It seems to be a good year at the farm for butterflies. Little yellow Sulphurs are everywhere. I have seen several Monarchs. The past few years, Monarchs were becoming rare sightings. Perhaps the nationwide attention and emphasis by private individuals on planting milkweed has helped this species. Another butterfly that sometimes feeds on milkweed is the Painted Lady (Vanessa cardui.) This insect has orange wings with black and white markings. There are four eye spots on the outsides of the bottom wings.
We have a good supply of Painted Ladies this year. Here at the farm the caterpillars feed on thistle, mallow, milkweed and aster, among other plants. They are not such specialized feeders as the Monarch, perhaps helping their numbers to stay more plentiful. The Painted Lady larva need to finish munching on the fall asters soon, turn into butterflies and head south. The very mild weather we have been experiencing the past week, with near-record warmth, will not continue. The butterflies migrate all the way to Mexico to over-winter. They need to get started before the frosts come to Maine.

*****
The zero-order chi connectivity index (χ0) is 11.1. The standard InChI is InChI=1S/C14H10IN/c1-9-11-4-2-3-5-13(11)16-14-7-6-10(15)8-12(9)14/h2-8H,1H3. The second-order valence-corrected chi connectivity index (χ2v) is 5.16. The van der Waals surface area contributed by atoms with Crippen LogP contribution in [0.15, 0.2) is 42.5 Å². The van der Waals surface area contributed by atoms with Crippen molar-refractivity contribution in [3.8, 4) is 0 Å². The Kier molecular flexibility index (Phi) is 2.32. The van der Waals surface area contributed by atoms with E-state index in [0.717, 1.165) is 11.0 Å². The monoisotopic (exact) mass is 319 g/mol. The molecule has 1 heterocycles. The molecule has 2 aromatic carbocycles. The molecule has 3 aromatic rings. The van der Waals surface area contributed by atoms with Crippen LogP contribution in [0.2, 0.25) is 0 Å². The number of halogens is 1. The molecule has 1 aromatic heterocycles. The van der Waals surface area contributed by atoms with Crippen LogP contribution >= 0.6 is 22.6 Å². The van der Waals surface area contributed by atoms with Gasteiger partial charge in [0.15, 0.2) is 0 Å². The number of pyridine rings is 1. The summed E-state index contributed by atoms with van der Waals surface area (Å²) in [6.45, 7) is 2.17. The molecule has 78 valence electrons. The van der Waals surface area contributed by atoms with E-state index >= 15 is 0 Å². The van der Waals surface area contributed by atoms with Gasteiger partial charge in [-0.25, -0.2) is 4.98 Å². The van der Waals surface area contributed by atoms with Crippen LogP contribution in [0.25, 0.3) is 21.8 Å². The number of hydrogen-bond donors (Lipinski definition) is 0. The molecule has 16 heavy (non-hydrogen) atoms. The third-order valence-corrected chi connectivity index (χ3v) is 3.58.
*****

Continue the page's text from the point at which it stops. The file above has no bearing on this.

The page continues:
Already our tree leaves are turning color and beginning to drop. There has been no frost yet, but the decreasing light has triggered the trees’ autumn show. As long as the heat continues, the zinnas will bloom in abundance in my vegetable garden. When frosts hits, they die immediately. Painted Lady butterflies seem particularly fond of zinna nectar. I often find several of these insects on the flowers at one time.
Sunday the temperatures soared to near 90F, yesterday we hit 86F at the farm and today promises more of the same. This is idyllic weather for the two week period that comprises the life span of the adult Painted Lady butterfly. As they begin their trip south, the insects will continue to feed, mate, lay eggs and die. The progeny will progress toward warm Mexican winter homes, sustaining the Painted Lady population for another year.